What lessons learned from Linux define the data center OS?

I came across a recent post from @krishnan (Krish Subramamian) that certainly resonates with me.  Taking the learnings of the Linux ecosystem, considering the Data Center OS or the Application OS as a reference architecture and defining environment for our next major technology platform.  

Krish has (with good reason) identified Kubernetes as his candidate.  I'm not totally convinced. Kubernetes must still take its direction from the likes of Docker and Mesosphere, both of which place usability by the target audience as a key to success.  (Face it, Krish … Kubernetes is still too much a deep tech offering, not the liberation from complexity that characterizes Mesos, for example.)  That said, I am absolutely in agreement with the future history he spins, and the nod he gives to Jonathan Murray's Compsable Enterprise Framework.

Read the post.  You'll enjoy it.  And, here's the teaser:

The momentum around Open Container Project and Kubernetes got me thinking about potential correlation to the other open source movement that completely reshaped enterprise IT, Linux Operating System. Though both belong to different technical categories, we can model the current platform landscape using Linux ecosystem as a “reference architecture” for the Data Center Operating System or Application Infrastructure Operating System (depending on whether you are taking an IaaS+ approach or PaaS approach to application deployment platform).

From:  Kubernetes As The Kernel For Data Center or Application Infrastructure Operating System


FBI and the DHS (Finally) Weigh in on IoT

It's been a long time coming, IMO, but the NCCIC Computer Emergency Readiness Team has released a note "…capturing the urgency of an IC3 alert on Internet of Things devices…" 

An excerpt:

What are the IoT Risks?
Deficient security capabilities and difficulties for patching vulnerabilities in these devices, as well as a lack of consumer security awareness, provide cyber actors with opportunities to exploit these devices. Criminals can use these opportunities to remotely facilitate attacks on other systems, send malicious and spam e-mails, steal personal information, or interfere with physical safety. The main IoT risks include:
  • An exploitation of the Universal Plug and Play protocol (UPnP) to gain access to many IoT devices. The UPnP describes the process when a device remotely connects and communicates on a network automatically without authentication. UPnP is designed to self-configure when attached to an IP address, making it vulnerable to exploitation. Cyber actors can change the configuration, and run commands on the devices, potentially enabling the devices to harvest sensitive information or conduct attacks against homes and businesses, or engage in digital eavesdropping;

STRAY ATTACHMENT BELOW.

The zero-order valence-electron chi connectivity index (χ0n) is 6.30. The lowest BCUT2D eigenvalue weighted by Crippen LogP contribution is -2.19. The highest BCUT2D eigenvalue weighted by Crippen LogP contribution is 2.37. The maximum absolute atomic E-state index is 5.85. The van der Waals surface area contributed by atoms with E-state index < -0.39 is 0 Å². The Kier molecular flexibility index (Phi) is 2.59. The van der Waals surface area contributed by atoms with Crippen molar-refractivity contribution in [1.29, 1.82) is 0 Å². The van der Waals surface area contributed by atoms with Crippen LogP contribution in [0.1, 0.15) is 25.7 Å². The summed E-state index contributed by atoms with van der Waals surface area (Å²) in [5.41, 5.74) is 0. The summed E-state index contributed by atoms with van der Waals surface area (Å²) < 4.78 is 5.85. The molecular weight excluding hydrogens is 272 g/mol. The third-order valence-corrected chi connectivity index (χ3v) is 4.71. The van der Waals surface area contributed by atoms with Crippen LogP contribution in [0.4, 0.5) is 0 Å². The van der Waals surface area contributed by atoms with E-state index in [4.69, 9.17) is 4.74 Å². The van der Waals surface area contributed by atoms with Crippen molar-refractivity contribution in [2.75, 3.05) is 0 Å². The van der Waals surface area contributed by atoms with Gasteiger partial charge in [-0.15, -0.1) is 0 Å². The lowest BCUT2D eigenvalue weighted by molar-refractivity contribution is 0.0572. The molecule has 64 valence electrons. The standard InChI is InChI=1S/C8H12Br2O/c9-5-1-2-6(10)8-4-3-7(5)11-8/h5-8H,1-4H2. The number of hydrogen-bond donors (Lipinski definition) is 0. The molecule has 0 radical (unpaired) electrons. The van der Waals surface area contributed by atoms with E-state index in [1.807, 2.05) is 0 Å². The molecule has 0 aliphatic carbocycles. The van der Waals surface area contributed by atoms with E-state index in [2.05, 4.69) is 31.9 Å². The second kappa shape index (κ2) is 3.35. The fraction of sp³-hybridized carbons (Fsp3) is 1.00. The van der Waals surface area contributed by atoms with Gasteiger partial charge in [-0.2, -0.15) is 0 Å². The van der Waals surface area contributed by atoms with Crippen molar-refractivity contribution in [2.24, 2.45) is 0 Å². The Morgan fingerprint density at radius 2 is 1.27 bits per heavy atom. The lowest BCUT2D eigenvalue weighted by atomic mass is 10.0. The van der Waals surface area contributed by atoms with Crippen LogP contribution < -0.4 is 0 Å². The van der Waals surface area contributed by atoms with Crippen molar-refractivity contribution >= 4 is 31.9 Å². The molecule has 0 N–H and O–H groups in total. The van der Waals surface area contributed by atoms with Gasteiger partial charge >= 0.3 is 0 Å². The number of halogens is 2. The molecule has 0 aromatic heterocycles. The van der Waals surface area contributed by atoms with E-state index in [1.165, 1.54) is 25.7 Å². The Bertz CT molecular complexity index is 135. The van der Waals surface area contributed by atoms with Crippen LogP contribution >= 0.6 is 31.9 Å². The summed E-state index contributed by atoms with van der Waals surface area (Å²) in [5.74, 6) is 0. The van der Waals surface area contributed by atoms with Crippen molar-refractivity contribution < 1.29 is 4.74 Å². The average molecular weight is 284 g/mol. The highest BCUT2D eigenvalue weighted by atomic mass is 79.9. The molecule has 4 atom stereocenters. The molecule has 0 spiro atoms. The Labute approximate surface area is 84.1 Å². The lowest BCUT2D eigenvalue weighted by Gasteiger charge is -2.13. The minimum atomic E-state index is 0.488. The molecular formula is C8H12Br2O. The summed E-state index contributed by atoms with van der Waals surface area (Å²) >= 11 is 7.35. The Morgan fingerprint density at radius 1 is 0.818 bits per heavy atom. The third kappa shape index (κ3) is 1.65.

• An exploitation of default passwords to send malicious and spam e-mails, or steal personally identifiable or credit card information; 
  • Compromising the IoT device to cause physical harm; 
  • Overloading the devices to render the device inoperable; 
  • Interfering with business transactions.

For anyone involved in this arena, this rates a round of polite applause, but also feels (to me) to be far too little, far too light and far too late.  The recommendations included in the document are sensible, practical and fall woefully short of providing guidance to the nature of IoT devices that are managed and administered remotely.   

Thanks to Bob Gourley, who blogged on this in: Time To Spread The Word on Internet of Things Dangers: Read what FBI and DHS Cyber Centers Need Us All To Know -


Avoiding an Internet for (Useless) Things

When I hear about or read about the Internet of Things, I am both intrigued and appalled at the general lack of attention to the Industrial Internet, and an incredible number of what I consider an Internet of Consumer Things … or better put, an Internet for Consumer Things.  For that reason, I resonate completely with Allison Arieff in her NYT Sunday Review Op-Ed entitled: The Internet of Way Too Many Things

Arieff points out the distinctions between the Smart Home and the Smart City initiatives that rely on information and communication technology (ICT) to enhance quality and performance of urban services, to reduce costs and resource consumption and generally to engage more effectively with citizenry and businesses

The move toward the Smart City — programs ranging from 311 to Comstat and sensor-enabled trash collection — is very much about using data to improve efficiency, reduce costs and make better use of resources. This has not carried over to the realm of the Smart Home; instead, the tendency has been to throw excess technological capability at every possible gadget without giving any thought to whether it’s really necessary.

After taking the Smart Home and the Internet of Consumer Things to task, her assessment comes down to this:

The Internet of Things is pitched as good for the consumer. But is it? At this point, it seems exceptionally awesome for those companies working on products for it. The benefit to the average homeowner pales dramatically in relation to the benefit for the companies poised to accumulate infinite amounts of actionable data. You and I benefit by determining whether our dog got enough exercise last Wednesday. Is that a fair tradeoff? Doesn’t feel like it